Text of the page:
Anyone can experience anxiety when faced with situations that generate worry or fear. While we’re all capable of having feelings of anxiety at certain moments during our lifetimes, it can become serious when it interferes with a person’s day-to-day routine for long periods of time. Approximately 18% of Americans suffer from anxiety disorder, making anxiety the most common mental illness in the United States. Women experience anxiety more frequently than men, but anyone can develop anxiety regardless of sex, age, race, or genetics. Depending on the type and severity, anxiety may significantly affect everyday life for those experiencing the symptoms as well as those around them. Read on to learn more about how you can help someone with anxiety.
Support a person who needs help
Your approach matters. Think about who you are approaching and what your relationship is to that person. The way you approach a family member may be different than a friend or coworker. It will determine how receptive they may be and how empathetic you can be for them. Be sure to recognize their feelings and whether they’re being open or defensive.
Ask questions and listen. Ask how they are feeling. Most of the time people will try to make you believe they are fine even when they are not because they are afraid of getting help. Ask again and comfort them. Let them know you are there for them by being a good listener.
Share resources. Refer them to a medical professional who specializes in treating patients with signs of anxiety. A physician or therapist can help. Alternative methods, such as TMS (transcranial Magnetic Stimulation) therapy, may also be an option for your loved one looking to treat anxiety caused by depression.
Follow up. After you sit down and talk, follow up on the conversation to see if they have used the medical resources or any advice received. If not, remind them that you are there for them and encourage them to seek treatment and get the help they need.
The importance of seeking professional help
Knowing how to help someone with anxiety is important for initiating proper care and ultimately reducing anxiety symptoms. The most important first step in dealing with anxiety is to seek professional help. Without a systematic clinical evaluation by a mental health professional, it can be challenging to identify the best strategy for overcoming someone’s unique experience with anxiety. Proper diagnosis and exploration of therapeutic options is vital to effectively combat the disorder.
A therapist can help determine what types of treatment is most appropriate and most likely to help the patient achieve specific desired outcomes. Pharmaceutical drugs are often used for anxiety. While these medications can often help minimize one’s anxiety, there potentially are some downsides. For instance, any effectiveness may be short-lived. More importantly, drugs for anxiety are plagued by safety issues and unwanted side effects.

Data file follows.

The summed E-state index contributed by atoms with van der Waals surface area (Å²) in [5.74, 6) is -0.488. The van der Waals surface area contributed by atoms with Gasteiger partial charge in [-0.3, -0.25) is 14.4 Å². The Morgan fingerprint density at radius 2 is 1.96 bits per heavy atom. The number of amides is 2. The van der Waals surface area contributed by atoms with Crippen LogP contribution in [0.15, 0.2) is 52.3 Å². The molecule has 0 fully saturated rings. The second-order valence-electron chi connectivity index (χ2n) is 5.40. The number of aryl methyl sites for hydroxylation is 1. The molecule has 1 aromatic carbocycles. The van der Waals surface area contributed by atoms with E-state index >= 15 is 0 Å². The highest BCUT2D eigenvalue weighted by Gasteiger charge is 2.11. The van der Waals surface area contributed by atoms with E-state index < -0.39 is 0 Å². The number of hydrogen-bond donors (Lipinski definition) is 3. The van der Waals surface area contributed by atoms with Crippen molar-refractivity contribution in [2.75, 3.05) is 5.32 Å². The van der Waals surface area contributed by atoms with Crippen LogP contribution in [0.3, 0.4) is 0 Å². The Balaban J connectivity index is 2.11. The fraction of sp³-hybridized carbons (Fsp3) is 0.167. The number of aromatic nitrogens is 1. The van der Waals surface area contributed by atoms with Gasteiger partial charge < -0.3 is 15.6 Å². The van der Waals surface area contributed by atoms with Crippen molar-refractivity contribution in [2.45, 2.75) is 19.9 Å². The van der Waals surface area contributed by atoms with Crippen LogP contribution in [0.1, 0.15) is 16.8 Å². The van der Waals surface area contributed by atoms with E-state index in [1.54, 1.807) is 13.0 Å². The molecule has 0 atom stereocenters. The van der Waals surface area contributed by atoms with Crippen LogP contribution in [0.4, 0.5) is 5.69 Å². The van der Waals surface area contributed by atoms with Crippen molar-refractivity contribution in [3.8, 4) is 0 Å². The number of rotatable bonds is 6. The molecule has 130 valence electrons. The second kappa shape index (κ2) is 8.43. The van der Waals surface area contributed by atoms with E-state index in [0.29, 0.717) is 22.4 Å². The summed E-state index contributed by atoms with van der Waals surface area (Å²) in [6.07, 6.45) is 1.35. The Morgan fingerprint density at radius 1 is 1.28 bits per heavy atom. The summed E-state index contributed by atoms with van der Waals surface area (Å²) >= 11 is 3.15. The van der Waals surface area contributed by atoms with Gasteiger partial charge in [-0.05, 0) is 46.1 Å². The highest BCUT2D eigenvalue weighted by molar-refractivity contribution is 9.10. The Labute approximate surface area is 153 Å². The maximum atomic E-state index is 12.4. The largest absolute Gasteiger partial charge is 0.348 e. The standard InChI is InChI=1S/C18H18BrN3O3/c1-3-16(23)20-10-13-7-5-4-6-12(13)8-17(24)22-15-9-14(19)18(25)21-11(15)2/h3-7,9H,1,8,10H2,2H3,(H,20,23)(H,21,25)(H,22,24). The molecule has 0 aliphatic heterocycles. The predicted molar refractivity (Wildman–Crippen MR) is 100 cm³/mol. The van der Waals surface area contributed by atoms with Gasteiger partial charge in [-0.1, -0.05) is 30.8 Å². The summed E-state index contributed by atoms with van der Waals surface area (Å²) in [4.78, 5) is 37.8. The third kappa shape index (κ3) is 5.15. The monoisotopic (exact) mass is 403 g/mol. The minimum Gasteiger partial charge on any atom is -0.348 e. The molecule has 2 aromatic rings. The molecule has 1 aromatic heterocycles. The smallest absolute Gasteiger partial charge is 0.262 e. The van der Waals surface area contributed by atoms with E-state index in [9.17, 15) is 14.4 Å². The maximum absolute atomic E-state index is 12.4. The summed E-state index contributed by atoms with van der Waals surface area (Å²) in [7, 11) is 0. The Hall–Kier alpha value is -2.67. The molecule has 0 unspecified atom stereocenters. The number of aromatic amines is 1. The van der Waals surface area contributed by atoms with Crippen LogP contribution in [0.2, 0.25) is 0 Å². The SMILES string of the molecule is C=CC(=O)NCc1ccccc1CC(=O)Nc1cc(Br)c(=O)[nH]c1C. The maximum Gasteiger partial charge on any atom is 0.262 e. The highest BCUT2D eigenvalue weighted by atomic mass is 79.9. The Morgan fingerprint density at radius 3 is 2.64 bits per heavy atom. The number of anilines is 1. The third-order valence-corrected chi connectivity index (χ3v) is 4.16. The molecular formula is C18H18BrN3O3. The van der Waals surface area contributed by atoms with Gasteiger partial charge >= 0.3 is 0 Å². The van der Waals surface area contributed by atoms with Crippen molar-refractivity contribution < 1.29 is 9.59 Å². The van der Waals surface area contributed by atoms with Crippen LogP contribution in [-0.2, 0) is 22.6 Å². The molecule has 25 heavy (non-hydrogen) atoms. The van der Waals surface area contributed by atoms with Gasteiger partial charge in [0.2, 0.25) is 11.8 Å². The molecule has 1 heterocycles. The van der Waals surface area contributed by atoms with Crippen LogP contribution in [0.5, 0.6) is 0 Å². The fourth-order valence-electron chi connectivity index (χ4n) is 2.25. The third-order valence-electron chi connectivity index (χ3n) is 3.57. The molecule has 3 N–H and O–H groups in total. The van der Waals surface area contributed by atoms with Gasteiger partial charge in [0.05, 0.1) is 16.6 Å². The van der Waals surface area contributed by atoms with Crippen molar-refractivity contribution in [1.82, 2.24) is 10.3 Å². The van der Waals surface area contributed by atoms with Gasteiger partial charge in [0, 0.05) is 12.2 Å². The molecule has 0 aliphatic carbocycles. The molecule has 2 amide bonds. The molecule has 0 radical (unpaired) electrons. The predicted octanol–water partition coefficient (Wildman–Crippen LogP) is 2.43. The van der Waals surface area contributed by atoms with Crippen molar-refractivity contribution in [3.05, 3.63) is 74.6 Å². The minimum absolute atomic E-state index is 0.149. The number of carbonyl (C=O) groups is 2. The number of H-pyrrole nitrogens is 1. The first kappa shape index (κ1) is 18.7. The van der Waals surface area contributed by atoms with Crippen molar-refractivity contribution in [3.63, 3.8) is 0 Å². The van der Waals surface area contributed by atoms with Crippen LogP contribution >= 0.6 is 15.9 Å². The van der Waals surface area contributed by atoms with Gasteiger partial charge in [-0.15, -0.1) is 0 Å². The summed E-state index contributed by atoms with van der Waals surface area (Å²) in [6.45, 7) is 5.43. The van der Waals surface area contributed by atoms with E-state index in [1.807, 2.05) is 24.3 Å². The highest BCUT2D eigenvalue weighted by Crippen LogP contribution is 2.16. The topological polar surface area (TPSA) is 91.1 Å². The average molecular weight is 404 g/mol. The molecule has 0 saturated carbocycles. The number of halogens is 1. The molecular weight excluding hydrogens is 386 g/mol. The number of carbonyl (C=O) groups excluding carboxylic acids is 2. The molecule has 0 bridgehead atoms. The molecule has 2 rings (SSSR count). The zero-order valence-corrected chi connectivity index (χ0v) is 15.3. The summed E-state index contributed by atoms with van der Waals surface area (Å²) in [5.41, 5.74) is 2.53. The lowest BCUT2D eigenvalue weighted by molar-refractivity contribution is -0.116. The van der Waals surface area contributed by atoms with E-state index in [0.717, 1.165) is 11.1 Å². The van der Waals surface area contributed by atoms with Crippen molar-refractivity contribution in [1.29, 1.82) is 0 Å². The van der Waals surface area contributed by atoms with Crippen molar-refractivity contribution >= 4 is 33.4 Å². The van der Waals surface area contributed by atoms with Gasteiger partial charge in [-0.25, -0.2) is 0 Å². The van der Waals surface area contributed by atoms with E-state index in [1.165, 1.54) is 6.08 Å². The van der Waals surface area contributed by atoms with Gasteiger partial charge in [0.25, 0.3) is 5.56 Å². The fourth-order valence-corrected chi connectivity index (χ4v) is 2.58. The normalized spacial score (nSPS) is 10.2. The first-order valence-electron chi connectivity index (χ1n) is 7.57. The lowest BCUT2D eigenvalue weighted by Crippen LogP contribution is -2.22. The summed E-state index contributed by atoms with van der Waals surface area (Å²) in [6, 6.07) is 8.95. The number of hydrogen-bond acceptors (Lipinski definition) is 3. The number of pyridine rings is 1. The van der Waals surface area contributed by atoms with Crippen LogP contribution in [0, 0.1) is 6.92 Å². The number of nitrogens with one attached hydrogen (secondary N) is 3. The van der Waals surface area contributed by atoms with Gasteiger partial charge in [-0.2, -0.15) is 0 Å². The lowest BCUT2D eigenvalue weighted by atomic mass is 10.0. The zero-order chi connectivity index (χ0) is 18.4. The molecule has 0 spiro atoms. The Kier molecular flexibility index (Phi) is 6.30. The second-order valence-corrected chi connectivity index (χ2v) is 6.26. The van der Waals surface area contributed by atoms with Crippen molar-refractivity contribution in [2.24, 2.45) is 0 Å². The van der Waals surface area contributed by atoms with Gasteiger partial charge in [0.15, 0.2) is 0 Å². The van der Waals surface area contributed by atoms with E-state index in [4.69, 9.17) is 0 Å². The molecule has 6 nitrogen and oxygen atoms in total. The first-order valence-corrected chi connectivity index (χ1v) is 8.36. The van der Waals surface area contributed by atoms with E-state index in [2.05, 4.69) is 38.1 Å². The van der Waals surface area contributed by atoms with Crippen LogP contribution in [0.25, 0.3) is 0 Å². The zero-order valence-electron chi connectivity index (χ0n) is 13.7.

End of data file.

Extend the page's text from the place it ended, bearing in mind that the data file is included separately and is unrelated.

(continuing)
Identifying a therapist who is knowledgeable about the latest research and relevant innovations in anxiety treatment methods can help improve the chances of overcoming some of anxiety’s debilitating symptoms. Not all treatments work the same way for everyone, so finding the right treatment for someone with anxiety is a task that can only be accomplished with the help of a medical professional.
TMS therapy to treat depression-induced anxiety
Some patients who suffer from depression also have significant anxiety symptoms. TMS therapy is an excellent treatment option for these patients. It works by non-invasively transmitting electromagnetic stimulation into the portion of your brain that controls your mood. TMS therapy has been successfully used as a treatment for depression for years, and has been associated to also reduce the symptoms of anxiety that arise from depression. What’s so great about TMS is the fact that it’s FDA cleared, medication-free, painless and leaves no side effects. Plus, it’s covered by most major insurance companies, Medicare and Tricare.
This blog post is meant to be educational in nature and does not replace the advice of a medical professional. See full disclaimer.
John Hopkins Medicine. (n.d.). How to Help Someone With Anxiety. Retrieved July 28, 2020, from https://www.hopkinsmedicine.org/health/treatment-tests-and-therapies/how-to-help-someone-with-anxiety
Jovanovic, T. (2019, November 12). Anxiety ” What Is Anxiety? Signs, Causes, Symptoms. Retrieved from https://www.anxiety.org/what-is-anxiety
NIH Medline Plus. (2019, November 20). How to Help Someone With Anxiety. Retrieved July 28, 2020, from https://magazine.medlineplus.gov/article/how-to-help-someone-with-anxiety